So, actually taking time to look at your thought patterns and how you interpret situations can help you uproot negative reactions. Meditation and yoga gives me the head space to do this in a more fluid and aware way, and reach a deeper level than just looking at it logically – you use your inner wisdom and intuition more. All the answers are already within!

In your opinion, how can people become more aware of their strengths and their inner magic?

I would say just by believing in themselves and having the courage to try something new once in a while. There’s this concept “Tapas” in yogic philosophy, which simply means going outside of your comfort zone. Have the audacity to challenge yourself, because challenge is where the magic of transformation and growth takes place. Spending time with kids can be very empowering and inspiring, as they don’t think twice and hurl themselves into situations. We can learn a lot from the purity and simplicity of childhood.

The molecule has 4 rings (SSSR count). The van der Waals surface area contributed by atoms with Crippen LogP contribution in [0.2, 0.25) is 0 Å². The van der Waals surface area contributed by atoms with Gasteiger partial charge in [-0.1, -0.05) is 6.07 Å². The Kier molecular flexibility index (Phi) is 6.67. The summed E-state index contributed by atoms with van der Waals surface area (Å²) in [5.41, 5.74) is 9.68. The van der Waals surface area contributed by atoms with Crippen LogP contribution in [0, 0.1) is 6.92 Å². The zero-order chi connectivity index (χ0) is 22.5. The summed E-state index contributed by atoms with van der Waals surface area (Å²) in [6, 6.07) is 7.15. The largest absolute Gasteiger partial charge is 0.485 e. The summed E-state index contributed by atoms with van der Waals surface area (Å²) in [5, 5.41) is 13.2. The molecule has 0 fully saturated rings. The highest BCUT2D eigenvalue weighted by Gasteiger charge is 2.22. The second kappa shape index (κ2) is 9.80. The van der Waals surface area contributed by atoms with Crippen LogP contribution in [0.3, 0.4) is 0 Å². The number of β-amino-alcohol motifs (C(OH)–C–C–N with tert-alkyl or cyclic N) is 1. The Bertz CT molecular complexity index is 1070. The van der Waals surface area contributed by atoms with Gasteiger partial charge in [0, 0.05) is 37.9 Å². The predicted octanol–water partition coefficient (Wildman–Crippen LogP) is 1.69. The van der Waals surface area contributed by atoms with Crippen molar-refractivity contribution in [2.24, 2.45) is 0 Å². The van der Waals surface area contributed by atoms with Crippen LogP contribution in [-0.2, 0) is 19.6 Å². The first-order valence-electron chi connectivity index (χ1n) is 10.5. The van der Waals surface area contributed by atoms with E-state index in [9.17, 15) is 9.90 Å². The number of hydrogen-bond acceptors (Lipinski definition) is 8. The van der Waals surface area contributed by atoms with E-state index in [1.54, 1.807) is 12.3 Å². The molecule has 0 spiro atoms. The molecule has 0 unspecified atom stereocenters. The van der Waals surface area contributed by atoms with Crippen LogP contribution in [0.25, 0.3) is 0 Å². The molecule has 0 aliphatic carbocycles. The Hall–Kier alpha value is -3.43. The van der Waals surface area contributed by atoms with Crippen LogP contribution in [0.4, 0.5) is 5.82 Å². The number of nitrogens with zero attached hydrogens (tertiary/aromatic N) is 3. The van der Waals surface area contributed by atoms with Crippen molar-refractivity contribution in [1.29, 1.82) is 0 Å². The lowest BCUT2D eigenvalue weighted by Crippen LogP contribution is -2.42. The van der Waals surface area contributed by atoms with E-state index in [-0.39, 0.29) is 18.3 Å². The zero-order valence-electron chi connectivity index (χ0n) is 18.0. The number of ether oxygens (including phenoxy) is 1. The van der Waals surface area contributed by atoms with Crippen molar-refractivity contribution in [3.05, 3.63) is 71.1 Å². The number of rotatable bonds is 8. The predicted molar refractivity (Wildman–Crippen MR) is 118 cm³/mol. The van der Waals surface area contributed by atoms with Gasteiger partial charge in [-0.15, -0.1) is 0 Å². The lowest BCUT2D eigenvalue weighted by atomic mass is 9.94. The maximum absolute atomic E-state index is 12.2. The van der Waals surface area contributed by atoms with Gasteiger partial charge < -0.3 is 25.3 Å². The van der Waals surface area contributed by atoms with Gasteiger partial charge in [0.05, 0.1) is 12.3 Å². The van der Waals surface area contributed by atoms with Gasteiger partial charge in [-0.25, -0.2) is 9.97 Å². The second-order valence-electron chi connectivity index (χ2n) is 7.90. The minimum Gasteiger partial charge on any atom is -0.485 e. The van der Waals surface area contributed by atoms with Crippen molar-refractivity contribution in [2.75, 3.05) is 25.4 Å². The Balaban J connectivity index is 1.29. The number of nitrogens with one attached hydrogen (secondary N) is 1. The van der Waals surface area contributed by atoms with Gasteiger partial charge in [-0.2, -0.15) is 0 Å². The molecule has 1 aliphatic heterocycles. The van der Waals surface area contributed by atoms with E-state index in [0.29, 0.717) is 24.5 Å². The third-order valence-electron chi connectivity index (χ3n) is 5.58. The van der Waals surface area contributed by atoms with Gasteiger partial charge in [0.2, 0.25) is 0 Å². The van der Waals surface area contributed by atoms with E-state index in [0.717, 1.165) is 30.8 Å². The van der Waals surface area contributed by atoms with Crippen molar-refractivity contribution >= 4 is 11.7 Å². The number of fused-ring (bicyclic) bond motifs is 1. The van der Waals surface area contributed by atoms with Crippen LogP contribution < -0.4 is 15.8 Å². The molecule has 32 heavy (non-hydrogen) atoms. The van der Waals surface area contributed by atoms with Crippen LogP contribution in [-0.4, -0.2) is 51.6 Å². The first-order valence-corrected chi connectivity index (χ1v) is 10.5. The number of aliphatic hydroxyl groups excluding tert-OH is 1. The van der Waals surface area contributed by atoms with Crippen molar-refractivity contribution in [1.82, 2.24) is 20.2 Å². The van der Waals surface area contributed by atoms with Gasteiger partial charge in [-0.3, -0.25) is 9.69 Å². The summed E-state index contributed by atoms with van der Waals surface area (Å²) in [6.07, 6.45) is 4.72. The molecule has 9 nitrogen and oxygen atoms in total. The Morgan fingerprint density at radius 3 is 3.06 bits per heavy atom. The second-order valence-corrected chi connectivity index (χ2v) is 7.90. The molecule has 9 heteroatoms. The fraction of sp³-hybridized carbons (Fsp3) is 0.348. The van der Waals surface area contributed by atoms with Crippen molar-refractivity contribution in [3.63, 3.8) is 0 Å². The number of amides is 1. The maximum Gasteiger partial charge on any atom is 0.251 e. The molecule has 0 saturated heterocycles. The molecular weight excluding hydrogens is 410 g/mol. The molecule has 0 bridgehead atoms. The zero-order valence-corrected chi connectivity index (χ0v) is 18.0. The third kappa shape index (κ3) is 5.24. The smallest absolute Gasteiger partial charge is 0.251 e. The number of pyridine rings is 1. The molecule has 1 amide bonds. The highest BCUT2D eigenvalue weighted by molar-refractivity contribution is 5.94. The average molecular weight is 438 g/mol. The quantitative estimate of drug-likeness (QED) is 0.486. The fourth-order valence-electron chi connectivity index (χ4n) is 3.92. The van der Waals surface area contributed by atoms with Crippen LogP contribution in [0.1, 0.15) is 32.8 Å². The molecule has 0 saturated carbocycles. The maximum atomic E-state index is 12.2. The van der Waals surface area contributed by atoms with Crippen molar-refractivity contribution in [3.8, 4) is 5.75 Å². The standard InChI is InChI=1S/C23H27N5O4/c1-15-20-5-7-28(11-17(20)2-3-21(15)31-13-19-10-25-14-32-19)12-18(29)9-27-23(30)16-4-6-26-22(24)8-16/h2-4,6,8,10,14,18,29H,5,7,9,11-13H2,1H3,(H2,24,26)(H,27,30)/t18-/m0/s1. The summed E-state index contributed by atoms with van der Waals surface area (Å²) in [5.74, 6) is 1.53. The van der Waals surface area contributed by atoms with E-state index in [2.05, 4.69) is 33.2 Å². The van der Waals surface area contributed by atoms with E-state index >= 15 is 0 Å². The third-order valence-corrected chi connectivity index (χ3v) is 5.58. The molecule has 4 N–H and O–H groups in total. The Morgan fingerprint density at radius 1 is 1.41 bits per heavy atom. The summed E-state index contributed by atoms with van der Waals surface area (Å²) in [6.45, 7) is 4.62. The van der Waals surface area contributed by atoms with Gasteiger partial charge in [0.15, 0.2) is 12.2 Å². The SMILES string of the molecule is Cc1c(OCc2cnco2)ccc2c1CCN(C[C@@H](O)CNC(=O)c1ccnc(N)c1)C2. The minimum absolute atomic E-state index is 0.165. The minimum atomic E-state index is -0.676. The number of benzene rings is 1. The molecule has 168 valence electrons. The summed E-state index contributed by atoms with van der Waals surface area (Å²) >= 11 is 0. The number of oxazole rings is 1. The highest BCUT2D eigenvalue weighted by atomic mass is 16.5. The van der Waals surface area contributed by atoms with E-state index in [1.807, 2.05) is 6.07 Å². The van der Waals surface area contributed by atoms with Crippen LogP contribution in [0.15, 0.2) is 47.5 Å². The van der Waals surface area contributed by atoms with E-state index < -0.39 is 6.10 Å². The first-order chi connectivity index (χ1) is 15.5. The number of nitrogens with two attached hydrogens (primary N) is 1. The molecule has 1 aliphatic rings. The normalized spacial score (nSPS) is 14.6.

“Have the audacity to challenge yourself, because challenge is where the magic of transformation and growth takes place.”

Going into some philosophical concepts now. What would you associate the “yin” and the “yang” with in your life?

I would say the “yang” part of my life was rather prevalent as I was growing up. I grew up in the English countryside and was always running around, building dens and being generally very active. As the youngest of four kids in a busy household, I found it hard to fit a word in edgeways, so I would always talk quickly, reflecting the fast-paced yang-like elements in my life. That said, as a young girl, my mum said I would happily skip along on my own, singing to myself and seeming very content to be quiet and in my own little world, reflecting my “yin” tendencies.